Kat Brissette, a member of NextGen and the St. Mark Church Conference of SVDP Rhode Island, is taking her art to new levels with a lofty goal.
Rhode Island College art student, Kat Brissette, is using her artistic talent to direct the eyes of the community to the growing number of Rhode Island children dealing with poverty and homelessness. Brissette is transforming the arts building on the Rhode Island College campus this week through a striking installation that mixes silhouetted images of poor children with statistics about the problem. The goal is to raise awareness and funds to address childhood poverty in the state.
Brissette is an active member of SVDP Rhode Island’s Next Gen youth group and the St. Mark Church (Cranston) conference of the Society of St. Vincent de Paul. “I wanted to do something that would make a difference, to show a glimpse of how many local children are suffering,” Brissette explained. “I wanted to bring attention to children and families who are often overlooked and to put a face to the numbers; to visually represent each of the 1031 homeless children in Rhode Island we know of, as well as those not counted.”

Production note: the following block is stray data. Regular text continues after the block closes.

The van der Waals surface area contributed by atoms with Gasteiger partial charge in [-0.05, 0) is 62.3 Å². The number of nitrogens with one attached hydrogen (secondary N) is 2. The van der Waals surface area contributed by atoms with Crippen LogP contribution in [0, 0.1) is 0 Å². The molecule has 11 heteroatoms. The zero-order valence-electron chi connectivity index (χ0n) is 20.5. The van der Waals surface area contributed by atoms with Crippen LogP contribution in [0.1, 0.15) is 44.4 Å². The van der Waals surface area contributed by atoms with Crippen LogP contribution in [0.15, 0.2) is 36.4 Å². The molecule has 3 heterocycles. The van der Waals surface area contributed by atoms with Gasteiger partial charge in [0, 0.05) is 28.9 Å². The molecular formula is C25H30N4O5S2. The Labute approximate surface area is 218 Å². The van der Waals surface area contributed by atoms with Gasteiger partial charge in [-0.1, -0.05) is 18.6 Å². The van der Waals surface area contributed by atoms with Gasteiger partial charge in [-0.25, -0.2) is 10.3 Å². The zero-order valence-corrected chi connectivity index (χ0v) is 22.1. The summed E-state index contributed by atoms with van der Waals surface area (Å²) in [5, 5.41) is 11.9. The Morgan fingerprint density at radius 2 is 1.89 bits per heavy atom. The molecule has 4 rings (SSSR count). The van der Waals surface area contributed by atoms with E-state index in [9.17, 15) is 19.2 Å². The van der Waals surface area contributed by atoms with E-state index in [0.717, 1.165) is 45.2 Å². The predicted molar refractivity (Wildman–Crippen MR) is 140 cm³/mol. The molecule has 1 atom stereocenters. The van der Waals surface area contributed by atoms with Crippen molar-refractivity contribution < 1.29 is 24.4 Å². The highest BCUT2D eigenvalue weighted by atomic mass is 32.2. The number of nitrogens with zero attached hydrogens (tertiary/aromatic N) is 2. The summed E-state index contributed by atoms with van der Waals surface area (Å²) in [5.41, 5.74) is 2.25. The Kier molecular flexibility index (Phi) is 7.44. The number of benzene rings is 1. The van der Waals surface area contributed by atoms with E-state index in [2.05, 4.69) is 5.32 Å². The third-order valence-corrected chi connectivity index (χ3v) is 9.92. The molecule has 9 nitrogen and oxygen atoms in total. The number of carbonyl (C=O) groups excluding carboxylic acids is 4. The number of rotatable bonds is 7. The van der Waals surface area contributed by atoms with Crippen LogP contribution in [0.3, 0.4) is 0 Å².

For her B.F.A. year-end project, Brissette has created a scaling billboard that climbs the main stairwell of Rhode Island College’s Alex & Ani Hall. Her deadline is Friday, April 28. The interactive project provides viewers the opportunity to take an active role in “tearing down child homelessness” by physically pulling images of children from the wall. Each 4 square-inch image of a child includes the SVDP Next Gen web address printed on the back for people to make donations or get more information on child homelessness. Plans are being discussed to produce a traveling version of the project.
According to Stephanie Geller, a policy analyst with Rhode Island KIDS Count, 23% of Rhode Island’s homeless persons in the state are children. Funds generated from Brissette’s project will be used by SVDP Rhode Island and Next Gen to serve children and families suffering from poverty, including direct aid, poverty education programs, Necessities for Neighbors, youth programing, and housing initiatives.